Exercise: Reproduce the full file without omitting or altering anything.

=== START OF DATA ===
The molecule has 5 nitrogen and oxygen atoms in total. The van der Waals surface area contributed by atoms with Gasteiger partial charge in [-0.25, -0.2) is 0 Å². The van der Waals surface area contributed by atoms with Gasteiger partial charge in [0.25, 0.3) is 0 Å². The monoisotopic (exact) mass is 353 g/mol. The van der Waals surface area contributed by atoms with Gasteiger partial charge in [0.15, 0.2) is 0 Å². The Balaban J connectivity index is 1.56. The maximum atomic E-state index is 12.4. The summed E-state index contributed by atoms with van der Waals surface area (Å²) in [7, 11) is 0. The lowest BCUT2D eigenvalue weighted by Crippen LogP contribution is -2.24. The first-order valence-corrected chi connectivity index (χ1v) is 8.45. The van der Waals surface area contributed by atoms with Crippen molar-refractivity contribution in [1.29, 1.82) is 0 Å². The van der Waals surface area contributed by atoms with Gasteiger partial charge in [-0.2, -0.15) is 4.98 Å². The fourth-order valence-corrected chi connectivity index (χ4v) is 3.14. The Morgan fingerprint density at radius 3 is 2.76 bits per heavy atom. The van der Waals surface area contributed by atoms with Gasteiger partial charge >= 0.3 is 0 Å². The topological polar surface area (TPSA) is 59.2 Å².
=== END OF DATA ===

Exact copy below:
The molecule has 5 nitrogen and oxygen atoms in total. The van der Waals surface area contributed by atoms with Gasteiger partial charge in [-0.25, -0.2) is 0 Å². The van der Waals surface area contributed by atoms with Gasteiger partial charge in [0.25, 0.3) is 0 Å². The monoisotopic (exact) mass is 353 g/mol. The van der Waals surface area contributed by atoms with Gasteiger partial charge in [0.15, 0.2) is 0 Å². The Balaban J connectivity index is 1.56. The maximum atomic E-state index is 12.4. The summed E-state index contributed by atoms with van der Waals surface area (Å²) in [7, 11) is 0. The lowest BCUT2D eigenvalue weighted by Crippen LogP contribution is -2.24. The first-order valence-corrected chi connectivity index (χ1v) is 8.45. The van der Waals surface area contributed by atoms with Crippen molar-refractivity contribution in [1.29, 1.82) is 0 Å². The van der Waals surface area contributed by atoms with Gasteiger partial charge in [-0.2, -0.15) is 4.98 Å². The fourth-order valence-corrected chi connectivity index (χ4v) is 3.14. The Morgan fingerprint density at radius 3 is 2.76 bits per heavy atom. The van der Waals surface area contributed by atoms with Gasteiger partial charge >= 0.3 is 0 Å². The topological polar surface area (TPSA) is 59.2 Å².